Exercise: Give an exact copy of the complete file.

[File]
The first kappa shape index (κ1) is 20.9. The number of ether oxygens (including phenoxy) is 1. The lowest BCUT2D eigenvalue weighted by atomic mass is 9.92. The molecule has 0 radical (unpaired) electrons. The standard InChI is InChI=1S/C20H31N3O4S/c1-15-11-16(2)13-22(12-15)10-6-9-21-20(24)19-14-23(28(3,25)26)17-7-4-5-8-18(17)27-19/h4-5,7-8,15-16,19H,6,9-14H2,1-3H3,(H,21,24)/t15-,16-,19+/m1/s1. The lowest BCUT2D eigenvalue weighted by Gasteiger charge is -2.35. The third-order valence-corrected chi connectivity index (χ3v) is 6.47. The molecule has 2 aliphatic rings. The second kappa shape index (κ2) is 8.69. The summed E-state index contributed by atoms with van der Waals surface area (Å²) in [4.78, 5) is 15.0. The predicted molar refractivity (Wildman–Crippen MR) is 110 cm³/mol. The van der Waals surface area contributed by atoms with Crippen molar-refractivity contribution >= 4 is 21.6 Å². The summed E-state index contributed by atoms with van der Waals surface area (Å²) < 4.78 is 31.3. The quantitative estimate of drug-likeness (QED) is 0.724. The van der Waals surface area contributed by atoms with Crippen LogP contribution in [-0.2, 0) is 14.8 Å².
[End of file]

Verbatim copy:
The first kappa shape index (κ1) is 20.9. The number of ether oxygens (including phenoxy) is 1. The lowest BCUT2D eigenvalue weighted by atomic mass is 9.92. The molecule has 0 radical (unpaired) electrons. The standard InChI is InChI=1S/C20H31N3O4S/c1-15-11-16(2)13-22(12-15)10-6-9-21-20(24)19-14-23(28(3,25)26)17-7-4-5-8-18(17)27-19/h4-5,7-8,15-16,19H,6,9-14H2,1-3H3,(H,21,24)/t15-,16-,19+/m1/s1. The lowest BCUT2D eigenvalue weighted by Gasteiger charge is -2.35. The third-order valence-corrected chi connectivity index (χ3v) is 6.47. The molecule has 2 aliphatic rings. The second kappa shape index (κ2) is 8.69. The summed E-state index contributed by atoms with van der Waals surface area (Å²) in [4.78, 5) is 15.0. The predicted molar refractivity (Wildman–Crippen MR) is 110 cm³/mol. The van der Waals surface area contributed by atoms with Crippen molar-refractivity contribution >= 4 is 21.6 Å². The summed E-state index contributed by atoms with van der Waals surface area (Å²) < 4.78 is 31.3. The quantitative estimate of drug-likeness (QED) is 0.724. The van der Waals surface area contributed by atoms with Crippen LogP contribution in [-0.2, 0) is 14.8 Å².